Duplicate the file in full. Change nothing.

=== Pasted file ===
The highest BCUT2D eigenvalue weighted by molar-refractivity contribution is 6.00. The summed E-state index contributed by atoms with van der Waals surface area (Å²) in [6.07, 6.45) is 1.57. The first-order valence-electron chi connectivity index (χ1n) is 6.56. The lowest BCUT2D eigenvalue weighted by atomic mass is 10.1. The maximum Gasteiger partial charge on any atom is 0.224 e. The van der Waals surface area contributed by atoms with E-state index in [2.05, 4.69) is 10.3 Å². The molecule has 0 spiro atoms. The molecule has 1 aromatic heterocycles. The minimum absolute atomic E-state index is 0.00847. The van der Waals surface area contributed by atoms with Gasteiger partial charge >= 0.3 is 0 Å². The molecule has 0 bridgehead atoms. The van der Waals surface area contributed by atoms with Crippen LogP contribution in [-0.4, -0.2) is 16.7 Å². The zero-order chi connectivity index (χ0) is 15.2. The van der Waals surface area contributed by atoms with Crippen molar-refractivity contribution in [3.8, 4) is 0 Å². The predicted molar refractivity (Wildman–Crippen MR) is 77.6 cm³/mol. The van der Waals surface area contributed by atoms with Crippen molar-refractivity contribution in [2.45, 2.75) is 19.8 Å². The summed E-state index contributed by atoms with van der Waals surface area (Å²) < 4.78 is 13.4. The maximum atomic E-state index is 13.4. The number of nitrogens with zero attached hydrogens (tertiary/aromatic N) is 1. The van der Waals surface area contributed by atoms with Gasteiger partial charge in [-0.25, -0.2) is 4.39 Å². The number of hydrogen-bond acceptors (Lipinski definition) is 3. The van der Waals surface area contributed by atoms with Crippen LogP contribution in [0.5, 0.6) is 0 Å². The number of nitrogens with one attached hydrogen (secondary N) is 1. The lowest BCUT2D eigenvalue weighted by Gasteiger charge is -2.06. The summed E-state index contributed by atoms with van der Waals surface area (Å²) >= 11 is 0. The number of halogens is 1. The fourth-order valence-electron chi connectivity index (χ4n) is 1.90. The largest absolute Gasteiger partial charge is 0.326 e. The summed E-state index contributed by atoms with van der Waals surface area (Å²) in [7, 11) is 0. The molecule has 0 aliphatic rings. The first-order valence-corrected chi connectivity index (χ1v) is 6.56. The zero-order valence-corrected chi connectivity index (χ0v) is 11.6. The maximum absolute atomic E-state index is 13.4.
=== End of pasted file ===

The highest BCUT2D eigenvalue weighted by molar-refractivity contribution is 6.00. The summed E-state index contributed by atoms with van der Waals surface area (Å²) in [6.07, 6.45) is 1.57. The first-order valence-electron chi connectivity index (χ1n) is 6.56. The lowest BCUT2D eigenvalue weighted by atomic mass is 10.1. The maximum Gasteiger partial charge on any atom is 0.224 e. The van der Waals surface area contributed by atoms with E-state index in [2.05, 4.69) is 10.3 Å². The molecule has 0 spiro atoms. The molecule has 1 aromatic heterocycles. The minimum absolute atomic E-state index is 0.00847. The van der Waals surface area contributed by atoms with Gasteiger partial charge >= 0.3 is 0 Å². The molecule has 0 bridgehead atoms. The van der Waals surface area contributed by atoms with Crippen LogP contribution in [-0.4, -0.2) is 16.7 Å². The zero-order chi connectivity index (χ0) is 15.2. The van der Waals surface area contributed by atoms with Crippen molar-refractivity contribution in [3.8, 4) is 0 Å². The predicted molar refractivity (Wildman–Crippen MR) is 77.6 cm³/mol. The van der Waals surface area contributed by atoms with Crippen molar-refractivity contribution in [2.45, 2.75) is 19.8 Å². The summed E-state index contributed by atoms with van der Waals surface area (Å²) < 4.78 is 13.4. The maximum atomic E-state index is 13.4. The number of nitrogens with zero attached hydrogens (tertiary/aromatic N) is 1. The van der Waals surface area contributed by atoms with Gasteiger partial charge in [-0.25, -0.2) is 4.39 Å². The number of hydrogen-bond acceptors (Lipinski definition) is 3. The van der Waals surface area contributed by atoms with Crippen LogP contribution in [0.5, 0.6) is 0 Å². The number of nitrogens with one attached hydrogen (secondary N) is 1. The lowest BCUT2D eigenvalue weighted by Gasteiger charge is -2.06. The summed E-state index contributed by atoms with van der Waals surface area (Å²) >= 11 is 0. The number of halogens is 1. The fourth-order valence-electron chi connectivity index (χ4n) is 1.90. The largest absolute Gasteiger partial charge is 0.326 e. The summed E-state index contributed by atoms with van der Waals surface area (Å²) in [7, 11) is 0. The molecule has 0 aliphatic rings. The first-order valence-corrected chi connectivity index (χ1v) is 6.56. The zero-order valence-corrected chi connectivity index (χ0v) is 11.6. The maximum absolute atomic E-state index is 13.4.